Wisconsin Primary Election: Battle for secretary of state takes shape

Longtime Wisconsin Secretary of State Doug La Follette won his Democratic primary on Tuesday, advancing to a general election in which Republicans hope to win back the seat and give it power over elections.

Unlike many states, the Wisconsin secretary of state is not the top elections official and the office’s only duties are to sit on a state timber board and verify certain travel documents. But Republicans seeking the job want to change that and dismantle the Wisconsin Elections Commission, an agency established just six years ago by GOP state lawmakers with bipartisan support.

All three GOP candidates on Tuesday’s ballot have echoed former President Donald Trump’s false claims that fraud cost him the 2020 election and have sharply criticized decisions made by the commission heading into the 2020 election, when the COVID-19 pandemic brought major challenges to running elections. They argue that empowering the secretary of state would allow voters to hold someone accountable for important election-related decisions.

To accomplish their goal, Republicans also would need to defeat Democratic Gov. Tony Evers, who would block such a move, in November.

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The Republicans vying for the nomination were state Rep. Amy Loudenbeck, businessman Jay Schroeder and Justin Schmidtka, who hosts a political podcast.

Primaries were also held Tuesday in Minnesota, Connecticut and Vermont. In Minnesota, Secretary of State Steve Simon easily won his Democratic primary.

This year, races for secretary of state have drawn tremendous interest and money largely because of the 2020 election, when voting systems and processes came under attack by Trump and his supporters. There is no evidence of widespread fraud or manipulation of voting systems occurring in the 2020 election.

La Follette, 81, was first elected secretary of state in 1974. On Tuesday, he said he didn’t think primary voters were focused on the issue of who runs elections, but they will be.

"That’s what the election is all about now, " La Follette said in a telephone interview. "My message is simple and very clear: I think we in Wisconsin want to keep partisan politics out of the election process the way we have for 50 years."

At a polling location in Ozaukee County's Thiensville, Wisconsin GOP primary voter Franklin Szpot, 42, who works in marketing and sales, said he felt more confident in elections this year.

"I think it’s secure right now. I’m hoping that there isn’t any nonsense that happens," Szpot said. "After Trump lost, I had lost a lot of faith in that, and now I feel it’s kind of coming back with some of these candidates that are on the ballot."

Peter Giersch, 55, a business owner who also voted in the Republican primary, said he was hoping for the best.

"It would be foolish to say there’s absolutely no fraud and foolish to say they’re not trustworthy at all," Giersch said. "It’s probably somewhere in the middle."

In Minnesota, the leading Republican candidate has called the 2020 election "rigged" and has faced criticism for a video attacking three prominent Jewish Democrats, including Simon, the current secretary of state.

Kim Crockett has also called the 2020 election a "train wreck" and accused state election officials of using the pandemic as "cover to change how we vote, but also how the vote is counted." In early results, Crockett was leading her GOP primary opponent, Erik van Mechelen.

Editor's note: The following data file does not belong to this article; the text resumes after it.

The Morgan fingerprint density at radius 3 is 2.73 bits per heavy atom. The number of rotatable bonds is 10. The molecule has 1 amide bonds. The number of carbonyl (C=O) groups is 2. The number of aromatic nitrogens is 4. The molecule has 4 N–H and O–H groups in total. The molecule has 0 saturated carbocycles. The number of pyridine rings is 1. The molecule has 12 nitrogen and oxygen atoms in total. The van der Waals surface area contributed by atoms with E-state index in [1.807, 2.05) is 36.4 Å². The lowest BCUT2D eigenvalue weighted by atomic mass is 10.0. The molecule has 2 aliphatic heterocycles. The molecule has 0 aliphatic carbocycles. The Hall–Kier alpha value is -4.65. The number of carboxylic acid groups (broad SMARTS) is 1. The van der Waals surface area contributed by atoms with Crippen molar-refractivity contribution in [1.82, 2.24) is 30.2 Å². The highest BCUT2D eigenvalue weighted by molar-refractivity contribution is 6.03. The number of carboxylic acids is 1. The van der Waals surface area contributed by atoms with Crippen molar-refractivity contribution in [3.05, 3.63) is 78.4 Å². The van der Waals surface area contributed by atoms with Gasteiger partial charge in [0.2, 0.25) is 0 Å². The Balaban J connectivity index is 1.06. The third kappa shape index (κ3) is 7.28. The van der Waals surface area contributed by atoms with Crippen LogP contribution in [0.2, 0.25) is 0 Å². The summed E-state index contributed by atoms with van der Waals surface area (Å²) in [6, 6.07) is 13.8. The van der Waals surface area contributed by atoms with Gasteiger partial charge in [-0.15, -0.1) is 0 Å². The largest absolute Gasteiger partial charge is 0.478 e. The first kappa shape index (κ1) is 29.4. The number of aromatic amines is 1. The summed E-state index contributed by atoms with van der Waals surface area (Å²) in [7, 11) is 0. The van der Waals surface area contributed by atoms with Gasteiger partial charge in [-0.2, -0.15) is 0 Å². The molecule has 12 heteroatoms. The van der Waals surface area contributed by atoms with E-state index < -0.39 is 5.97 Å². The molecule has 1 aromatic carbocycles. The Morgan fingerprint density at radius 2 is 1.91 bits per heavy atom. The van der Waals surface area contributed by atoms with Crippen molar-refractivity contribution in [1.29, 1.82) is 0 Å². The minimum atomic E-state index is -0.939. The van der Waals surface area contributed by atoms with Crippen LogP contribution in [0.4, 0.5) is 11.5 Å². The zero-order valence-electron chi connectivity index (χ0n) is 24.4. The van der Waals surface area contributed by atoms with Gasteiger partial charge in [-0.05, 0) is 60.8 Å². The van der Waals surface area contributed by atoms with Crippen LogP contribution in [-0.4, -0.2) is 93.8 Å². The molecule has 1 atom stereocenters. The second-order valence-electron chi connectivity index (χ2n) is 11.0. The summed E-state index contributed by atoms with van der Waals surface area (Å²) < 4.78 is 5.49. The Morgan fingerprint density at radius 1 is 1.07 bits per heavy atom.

Indira Neill, 36, of Moorhead, Minnesota, said after casting her primary ballot Tuesday that she was more concerned about voters being manipulated than ballots being miscounted.

"My greater concern is generally things like disinformation campaigns and the spread of disinformation through social media," said Neill, a college professor who supported Simon. "We know this happened in the 2016 election, and there is no reason to believe these campaigns have stopped."

Races in Connecticut and Vermont were noteworthy because it was the first time in more than a decade that the seats were open. Both longtime Democratic secretaries of state opted not to seek reelection this year.

In Connecticut, GOP primary voters selected Dominic Rapini and Democratic primary voters nominated state Rep. Stephanie Thomas. Rapini is the former board chairman of a group called Fight Voter Fraud Inc. and has called for tightening ID requirements and cleaning the state’s voter rolls. Thomas opposes additional ID requirements.

"I would like to appeal right now — today — and to all unaffiliated voters, Republican voters who are looking for an alternative to conspiracy theories and the sowing of misinformation, who believe that it’s time to invest in our democracy and make sure that we have the infrastructure to run clean elections," Thomas said in a speech Tuesday night.

William Simmons, 75, a retired school principal who recently moved from New York to Hartford, Connecticut, said he believes that the claims pushed by Trump and embraced by some secretary of state candidates across the country are "a bunch of baloney." He said he's confident that elections in Connecticut will be fine.

"I think people are fair and honest, and I’m not worried about my vote here," Simmons said, adding it doesn’t matter to him whether a Democrat or Republican wins in November as long as it is someone who is "fair and honest and has good morals."

In Vermont, the Democratic primary has drawn the most interest. The candidates were Deputy Secretary of State Chris Winters, state Rep. Sarah Copeland Hanzas, and Montpelier City Clerk John Odum.

A perennial candidate for office, H. Brooke Paige, was the lone person running in the GOP primary. He also appeared on the ballot for three other statewide offices.